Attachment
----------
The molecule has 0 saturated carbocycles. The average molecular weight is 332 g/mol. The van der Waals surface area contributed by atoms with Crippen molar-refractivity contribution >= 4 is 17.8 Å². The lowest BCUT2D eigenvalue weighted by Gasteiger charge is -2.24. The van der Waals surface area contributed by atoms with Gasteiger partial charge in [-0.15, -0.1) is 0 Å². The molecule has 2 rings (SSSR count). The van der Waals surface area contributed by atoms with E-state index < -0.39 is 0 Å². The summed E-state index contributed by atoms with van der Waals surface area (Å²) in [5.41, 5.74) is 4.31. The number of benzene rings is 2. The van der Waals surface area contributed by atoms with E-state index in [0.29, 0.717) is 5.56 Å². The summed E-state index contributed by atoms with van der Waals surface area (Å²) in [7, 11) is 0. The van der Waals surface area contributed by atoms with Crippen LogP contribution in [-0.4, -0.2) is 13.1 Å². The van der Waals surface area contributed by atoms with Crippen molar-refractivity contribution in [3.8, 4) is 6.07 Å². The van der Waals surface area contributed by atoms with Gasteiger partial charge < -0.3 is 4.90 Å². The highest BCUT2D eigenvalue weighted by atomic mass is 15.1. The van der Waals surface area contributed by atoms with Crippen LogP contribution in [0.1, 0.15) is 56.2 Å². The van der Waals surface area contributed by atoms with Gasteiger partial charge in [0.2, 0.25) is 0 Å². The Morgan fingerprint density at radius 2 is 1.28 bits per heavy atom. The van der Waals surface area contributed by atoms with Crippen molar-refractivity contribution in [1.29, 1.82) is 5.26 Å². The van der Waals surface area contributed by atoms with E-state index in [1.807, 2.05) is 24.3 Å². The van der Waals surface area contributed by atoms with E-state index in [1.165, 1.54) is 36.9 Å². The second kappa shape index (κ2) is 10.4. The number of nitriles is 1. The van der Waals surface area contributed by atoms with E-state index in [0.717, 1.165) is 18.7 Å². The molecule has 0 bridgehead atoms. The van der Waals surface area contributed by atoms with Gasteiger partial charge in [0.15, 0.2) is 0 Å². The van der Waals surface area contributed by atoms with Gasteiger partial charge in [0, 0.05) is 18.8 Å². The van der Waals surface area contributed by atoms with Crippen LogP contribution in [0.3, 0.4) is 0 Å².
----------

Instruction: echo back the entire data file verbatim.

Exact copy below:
The molecule has 0 saturated carbocycles. The average molecular weight is 332 g/mol. The van der Waals surface area contributed by atoms with Crippen molar-refractivity contribution >= 4 is 17.8 Å². The lowest BCUT2D eigenvalue weighted by Gasteiger charge is -2.24. The van der Waals surface area contributed by atoms with Gasteiger partial charge in [-0.15, -0.1) is 0 Å². The molecule has 2 rings (SSSR count). The van der Waals surface area contributed by atoms with E-state index < -0.39 is 0 Å². The summed E-state index contributed by atoms with van der Waals surface area (Å²) in [5.41, 5.74) is 4.31. The number of benzene rings is 2. The van der Waals surface area contributed by atoms with E-state index in [0.29, 0.717) is 5.56 Å². The summed E-state index contributed by atoms with van der Waals surface area (Å²) in [7, 11) is 0. The van der Waals surface area contributed by atoms with Crippen LogP contribution in [-0.4, -0.2) is 13.1 Å². The van der Waals surface area contributed by atoms with Crippen molar-refractivity contribution in [3.8, 4) is 6.07 Å². The van der Waals surface area contributed by atoms with Gasteiger partial charge < -0.3 is 4.90 Å². The highest BCUT2D eigenvalue weighted by atomic mass is 15.1. The van der Waals surface area contributed by atoms with Crippen LogP contribution in [0.1, 0.15) is 56.2 Å². The van der Waals surface area contributed by atoms with Gasteiger partial charge in [0.2, 0.25) is 0 Å². The Morgan fingerprint density at radius 2 is 1.28 bits per heavy atom. The van der Waals surface area contributed by atoms with Crippen molar-refractivity contribution in [1.29, 1.82) is 5.26 Å². The van der Waals surface area contributed by atoms with E-state index in [1.807, 2.05) is 24.3 Å². The van der Waals surface area contributed by atoms with E-state index in [1.165, 1.54) is 36.9 Å². The second kappa shape index (κ2) is 10.4. The number of nitriles is 1. The van der Waals surface area contributed by atoms with E-state index in [0.717, 1.165) is 18.7 Å². The molecule has 0 bridgehead atoms. The van der Waals surface area contributed by atoms with Gasteiger partial charge in [0.15, 0.2) is 0 Å². The van der Waals surface area contributed by atoms with Gasteiger partial charge in [0, 0.05) is 18.8 Å². The van der Waals surface area contributed by atoms with Crippen LogP contribution in [0.3, 0.4) is 0 Å².